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El Niño is here, and it's supercharging the weather — here's what you need to know

The last strong El Niño was in 2015-2016 and resulted in food shortages and approximately 16 tropical cyclones.

El Niño, extreme weather conditions

Photo Credit: iStock

When you hear the phrase "El Niño," what might come to mind is its Spanish meaning: the boy. 

But it's also the name of a recurring weather phenomenon that causes extreme weather conditions, especially when coupled with the effects of an overheating planet. 

What is El Niño? 

El Niño refers to specific climate patterns in the Pacific Ocean that occur every two to seven years (according to NASA) when warm surface water takes over part of the Pacific Ocean, "pooling" around South America, reported the BBC. 

This water releases excess heat into the atmosphere, causing global temperatures to rise on average and creating changes in the Pacific jet stream — resulting in more extreme weather

El Niño usually peaks around December, with water temperatures in the Pacific rising an extra three to five degrees Fahrenheit on average, according to NASA. The next one is predicted to peak in December of 2023.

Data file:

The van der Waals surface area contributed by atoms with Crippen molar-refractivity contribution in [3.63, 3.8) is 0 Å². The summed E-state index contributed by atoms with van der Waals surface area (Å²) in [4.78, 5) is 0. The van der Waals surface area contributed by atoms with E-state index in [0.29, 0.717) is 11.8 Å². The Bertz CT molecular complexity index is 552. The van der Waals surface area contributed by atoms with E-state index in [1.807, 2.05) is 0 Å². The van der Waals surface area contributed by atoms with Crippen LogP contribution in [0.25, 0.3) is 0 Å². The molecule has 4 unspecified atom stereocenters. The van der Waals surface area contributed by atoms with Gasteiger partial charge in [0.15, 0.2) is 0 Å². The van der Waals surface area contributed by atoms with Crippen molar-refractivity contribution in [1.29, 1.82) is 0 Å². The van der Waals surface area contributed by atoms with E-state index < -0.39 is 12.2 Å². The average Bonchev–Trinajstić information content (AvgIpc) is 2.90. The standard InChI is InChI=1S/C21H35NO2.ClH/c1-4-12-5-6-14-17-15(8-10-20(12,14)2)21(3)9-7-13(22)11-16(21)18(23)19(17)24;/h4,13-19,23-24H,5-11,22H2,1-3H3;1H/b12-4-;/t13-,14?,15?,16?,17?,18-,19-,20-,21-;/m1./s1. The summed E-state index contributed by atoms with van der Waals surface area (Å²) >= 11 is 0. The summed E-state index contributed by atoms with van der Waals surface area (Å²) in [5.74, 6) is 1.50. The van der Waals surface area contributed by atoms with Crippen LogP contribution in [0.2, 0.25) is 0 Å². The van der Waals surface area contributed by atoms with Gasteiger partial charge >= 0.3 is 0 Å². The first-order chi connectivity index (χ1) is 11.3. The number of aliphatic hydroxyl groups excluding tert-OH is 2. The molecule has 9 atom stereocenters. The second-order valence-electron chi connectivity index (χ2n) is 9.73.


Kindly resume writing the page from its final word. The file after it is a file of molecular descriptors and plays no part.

Why does El Niño matter? 

El Niño can cause a variety of weather events — from droughts and forest fires to flooding and excess rain. 

In North America, the Gulf Coast tends to see more flooding and rainfall, while Canada tends to become drier. 

The University of Arizona reported in 2016 that because of El Niño, different African regions were seeing "major floods, landslides, and increased frequency of diseases that destroy cattle and crops." The extra rain can also trigger outbreaks of dangerous illnesses for people, such as cholera and malaria. 

The last strong El Niño was in 2015-2016 and resulted in food shortages due to droughts and approximately 16 tropical cyclones

"That's more than three times the 1981–2010 average of 4.7 cyclones per season, and four more than the previous record of 12, set in 1992," The National Oceanic and Atmospheric Administration reported

It also helped set the highest global temperatures ever recorded, so with temperatures rising on average since then, we're likely to see new records for heat and extreme weather with the coming El Niño.

How will El Niño affect me?

It depends on where you live, but remember that extreme weather events will always occur. Local and federal governments have plans and procedures to meet supplies and safety needs. 

While we are looking to slow down the overheating of our planet and avoid excess intense weather, El Niño will continue to switch things up every several years. The best thing we can do is be prepared and knowledgeable about how it may impact us.

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